On May 28, 2015 the European Food Safety Authority (EFSA) published two scientific opinions on post-consumer polyethylene terephthalate (PET) recycling processes. The EFSA Panel on Food Contact Materials, Enzymes, Flavourings and Processing Aids (CEF Panel) evaluated the processes called ‘Terrachim’ and ‘Evertis Iberica’. The processes are based on two different decontamination technologies. Input for both processes is washed and dried PET flakes from post-consumer PET containers containing no more than 5% PET from non-food consumer applications. Conducted challenge tests demonstrated that the recycling processes can ensure levels of migration of potential unknown contaminants into food below a conservatively modeled migration of 0.1 μg/kg food and 0.15 µg/kg food, respectively. The latter migration was derived from an exposure scenario for toddlers. The recycled PET obtained from the processes is intended to be used up to 100% for manufacture of materials and articles for contact with all types of foodstuffs. However, PET from ‘Evertis Iberica’ shall not be used for packaged water because water could be used to prepare infant formula. The CEF Panel considers the PET obtained from ‘Terrachim’ and ‘Evertis Iberica’ not to be of safety concern.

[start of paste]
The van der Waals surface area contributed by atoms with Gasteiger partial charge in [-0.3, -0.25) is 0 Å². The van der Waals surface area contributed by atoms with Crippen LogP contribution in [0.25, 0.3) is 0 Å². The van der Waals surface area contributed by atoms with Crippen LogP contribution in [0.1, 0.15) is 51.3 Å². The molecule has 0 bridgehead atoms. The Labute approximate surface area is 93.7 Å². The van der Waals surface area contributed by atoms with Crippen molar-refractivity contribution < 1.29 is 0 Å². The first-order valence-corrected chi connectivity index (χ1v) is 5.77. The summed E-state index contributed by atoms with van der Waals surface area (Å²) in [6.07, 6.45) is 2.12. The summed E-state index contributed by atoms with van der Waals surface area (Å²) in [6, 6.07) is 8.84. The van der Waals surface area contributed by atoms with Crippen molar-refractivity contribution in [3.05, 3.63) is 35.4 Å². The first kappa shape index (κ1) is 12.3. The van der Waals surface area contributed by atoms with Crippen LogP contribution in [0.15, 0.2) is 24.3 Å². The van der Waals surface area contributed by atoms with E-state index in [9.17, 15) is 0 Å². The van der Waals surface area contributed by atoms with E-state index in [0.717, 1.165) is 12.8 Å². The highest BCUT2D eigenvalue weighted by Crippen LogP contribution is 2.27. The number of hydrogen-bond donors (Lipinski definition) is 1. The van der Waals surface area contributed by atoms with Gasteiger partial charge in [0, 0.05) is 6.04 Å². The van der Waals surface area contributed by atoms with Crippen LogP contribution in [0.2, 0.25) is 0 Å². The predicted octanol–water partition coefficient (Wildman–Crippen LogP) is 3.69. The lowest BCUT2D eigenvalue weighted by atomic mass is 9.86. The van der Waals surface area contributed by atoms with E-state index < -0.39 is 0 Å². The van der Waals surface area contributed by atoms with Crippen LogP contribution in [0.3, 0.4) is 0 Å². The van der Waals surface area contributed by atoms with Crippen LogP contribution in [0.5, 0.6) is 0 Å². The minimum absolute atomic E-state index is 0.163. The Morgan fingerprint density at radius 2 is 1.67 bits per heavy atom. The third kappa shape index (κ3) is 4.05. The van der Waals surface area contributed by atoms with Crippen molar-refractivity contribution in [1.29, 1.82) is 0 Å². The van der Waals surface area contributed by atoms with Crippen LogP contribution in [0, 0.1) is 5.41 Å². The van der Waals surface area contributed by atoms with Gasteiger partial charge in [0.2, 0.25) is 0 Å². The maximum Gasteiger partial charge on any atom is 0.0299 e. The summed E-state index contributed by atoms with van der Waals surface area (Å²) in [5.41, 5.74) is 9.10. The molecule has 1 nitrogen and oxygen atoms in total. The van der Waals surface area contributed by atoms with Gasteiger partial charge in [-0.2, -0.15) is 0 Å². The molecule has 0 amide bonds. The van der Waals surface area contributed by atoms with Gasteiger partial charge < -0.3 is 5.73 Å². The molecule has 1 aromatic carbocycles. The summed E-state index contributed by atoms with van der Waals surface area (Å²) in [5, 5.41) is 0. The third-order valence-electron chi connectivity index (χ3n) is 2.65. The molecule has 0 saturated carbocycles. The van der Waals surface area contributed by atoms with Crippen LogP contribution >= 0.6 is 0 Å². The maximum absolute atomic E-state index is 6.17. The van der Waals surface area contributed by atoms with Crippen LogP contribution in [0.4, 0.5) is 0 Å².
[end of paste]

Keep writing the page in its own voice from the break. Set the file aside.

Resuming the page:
In April 2015, the CEF Panel evaluated three further post-consumer PET recycling processes called ‘Coveris’, ‘Envaplater’ and ‘PET-M’ which are also considered safe for all types of foodstuffs except packaged water (FPF reported).
Joe Whitworth (May 29, 2015). “Post-consumer PET recycling processes evaluated.” Food Production Daily
Food Packaging Forum (December 4, 2014). Plastic Recycling.